Focus on Greece: Europa Distribution examines the independent film distribution situation in the country

by Jesús Silva

Εuropa Distribution continues its tour around Europe, in order to shed some light on the situation of independent film distribution across the continent. After their recent articles on countries such as Russia and LithuaniaIceland and the UK, they headed south to report on the individual aspects of the Greek market, and the challenges faced by its professionals. The members of Europa Distribution operating in the Hellenic Republic offered a common portrait of a highly competitive market, which has undergone significant changes due to the impact of the last economic crisis in 2008. A large number of releases, a great sensitivity to the weather, a limited amount of windows and a constant search for new business models are just some of the main traits of the film distribution market in Greece.

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Setting up Facebook Pixel – 101 for Moving Docs partners

With Moving Docs putting a focus on conversion tracking in 2018, this guide written by New Notions' Aaron Guthrie shall be useful if:

  • You use Facebook Ads to sell tickets or market your brand, and want more conversions
  • You never used Facebook Pixel at all
  • You may have installed the Pixel but you haven’t done anything with it
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Docudays UA, our newest partner

Docudays UA is a unique international film festival about human rights, that runs almost all year long. It launches in the last week of March in the capital Kyiv, and operates from October to December with the Traveling Festival. Docudays UA works on the edge of civil society activism, art and culture in Ukraine and has several core goals: bringing global documentaries to Ukrainian citizens; bringing Ukrainian documentaries to global citizens; contributing to the level of observance of human rights in Ukraine and developing the critical thinking among their audience. Get to know more about the Moving Docs Ukrainian partner Docudays UA with Julia Kartashova.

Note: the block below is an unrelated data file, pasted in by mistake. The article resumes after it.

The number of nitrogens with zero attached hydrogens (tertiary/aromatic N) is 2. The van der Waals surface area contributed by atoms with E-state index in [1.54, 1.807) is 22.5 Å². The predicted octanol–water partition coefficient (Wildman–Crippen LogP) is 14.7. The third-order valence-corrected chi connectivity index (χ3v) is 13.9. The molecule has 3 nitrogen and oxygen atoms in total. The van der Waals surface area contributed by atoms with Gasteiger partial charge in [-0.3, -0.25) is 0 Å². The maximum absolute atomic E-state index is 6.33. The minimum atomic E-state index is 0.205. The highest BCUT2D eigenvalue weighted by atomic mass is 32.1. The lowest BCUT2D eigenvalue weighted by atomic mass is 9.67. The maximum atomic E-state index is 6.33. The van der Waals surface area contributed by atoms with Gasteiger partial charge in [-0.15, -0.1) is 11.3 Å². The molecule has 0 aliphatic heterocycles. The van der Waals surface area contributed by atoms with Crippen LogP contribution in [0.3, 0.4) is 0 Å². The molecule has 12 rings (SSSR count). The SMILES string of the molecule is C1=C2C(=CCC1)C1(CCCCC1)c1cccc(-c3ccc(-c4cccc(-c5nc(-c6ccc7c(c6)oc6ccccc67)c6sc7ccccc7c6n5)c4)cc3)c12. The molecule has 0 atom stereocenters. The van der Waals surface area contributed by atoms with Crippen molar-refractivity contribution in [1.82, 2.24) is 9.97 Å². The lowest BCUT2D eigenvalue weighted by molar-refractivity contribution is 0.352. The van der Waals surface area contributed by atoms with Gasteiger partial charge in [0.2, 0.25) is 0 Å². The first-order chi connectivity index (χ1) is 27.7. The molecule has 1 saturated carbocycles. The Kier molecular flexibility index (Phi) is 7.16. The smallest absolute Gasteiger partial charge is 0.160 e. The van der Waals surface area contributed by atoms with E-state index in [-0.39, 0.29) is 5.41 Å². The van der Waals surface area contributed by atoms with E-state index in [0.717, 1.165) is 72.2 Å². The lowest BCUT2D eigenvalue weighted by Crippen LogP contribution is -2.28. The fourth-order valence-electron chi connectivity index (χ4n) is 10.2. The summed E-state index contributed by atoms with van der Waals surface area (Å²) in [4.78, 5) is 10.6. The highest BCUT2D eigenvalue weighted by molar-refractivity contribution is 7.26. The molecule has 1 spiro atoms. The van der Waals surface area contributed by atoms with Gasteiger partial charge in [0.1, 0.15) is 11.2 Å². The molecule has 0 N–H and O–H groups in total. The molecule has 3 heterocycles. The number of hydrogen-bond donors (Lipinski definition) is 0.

“We promote human rights and popularize national and global docs, by sharing Ukrainian docs and art abroad, as well as produce the catalogue of Ukrainian documentary films and present it on the international festivals. We mostly target youth, which comprises about 70-80% of the festival visitors every year!"

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‘Take One Action’ film festival

 

Take One Action film festival takes place in Edinburgh and Glasgow from September 12-23 and shares powerful stories from 27 countries. Event screenings bring together communities, filmmakers, politicians, journalists, campaigners, businesses, academics and artists that want to inspire and to change the world. International, empowering, creative, accessible and questioning are the five key values of the festival.  Follow-on digital and weekend screenings in Aberdeen & Inverness create further opportunities for debate and social networking.

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CMSI Report: "Movies & Grassroots Community Engagement"

The Center for Media & Social Impact (CMSI), a lab and research center based in Washington DC, has recently published 'Movies & Grassroots Community Engagement', written by Caty Borum Chattoo and Will Jenkins. This is the second volume of a two-volume report about documentary films’ growing impact on legislative change in the US. In effect, the publication advises documentary filmmakers how to develop an effective public-policy impact strategy.

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Can event cinema happen online?

How do we get more people to watch documentaries on the big screen, especially given that regular theatrical releases of docs mostly fail to reach the right audiences? Moving Docs proves that 'event cinema' is the answer – but how can I participate when I'm stuck at home?